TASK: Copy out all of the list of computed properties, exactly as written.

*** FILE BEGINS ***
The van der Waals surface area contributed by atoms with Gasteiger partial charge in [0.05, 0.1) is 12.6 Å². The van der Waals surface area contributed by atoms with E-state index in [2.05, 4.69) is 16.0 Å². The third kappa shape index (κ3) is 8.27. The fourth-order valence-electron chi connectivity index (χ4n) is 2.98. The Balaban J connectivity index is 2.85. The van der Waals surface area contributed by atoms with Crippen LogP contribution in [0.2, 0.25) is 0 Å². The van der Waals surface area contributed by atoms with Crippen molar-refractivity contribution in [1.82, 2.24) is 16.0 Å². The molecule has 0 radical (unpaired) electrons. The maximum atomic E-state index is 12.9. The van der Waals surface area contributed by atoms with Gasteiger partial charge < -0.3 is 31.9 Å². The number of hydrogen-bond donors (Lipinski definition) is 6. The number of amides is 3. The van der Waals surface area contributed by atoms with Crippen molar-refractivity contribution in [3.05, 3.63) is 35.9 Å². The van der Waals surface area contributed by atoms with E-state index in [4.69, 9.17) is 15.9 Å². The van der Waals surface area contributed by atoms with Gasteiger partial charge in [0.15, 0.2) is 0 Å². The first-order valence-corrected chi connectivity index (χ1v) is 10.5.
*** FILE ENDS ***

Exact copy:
The van der Waals surface area contributed by atoms with Gasteiger partial charge in [0.05, 0.1) is 12.6 Å². The van der Waals surface area contributed by atoms with E-state index in [2.05, 4.69) is 16.0 Å². The third kappa shape index (κ3) is 8.27. The fourth-order valence-electron chi connectivity index (χ4n) is 2.98. The Balaban J connectivity index is 2.85. The van der Waals surface area contributed by atoms with Crippen LogP contribution in [0.2, 0.25) is 0 Å². The van der Waals surface area contributed by atoms with Crippen molar-refractivity contribution in [1.82, 2.24) is 16.0 Å². The molecule has 0 radical (unpaired) electrons. The maximum atomic E-state index is 12.9. The van der Waals surface area contributed by atoms with Gasteiger partial charge < -0.3 is 31.9 Å². The number of hydrogen-bond donors (Lipinski definition) is 6. The number of amides is 3. The van der Waals surface area contributed by atoms with Crippen molar-refractivity contribution in [3.05, 3.63) is 35.9 Å². The van der Waals surface area contributed by atoms with E-state index in [4.69, 9.17) is 15.9 Å². The van der Waals surface area contributed by atoms with Gasteiger partial charge in [0.15, 0.2) is 0 Å². The first-order valence-corrected chi connectivity index (χ1v) is 10.5.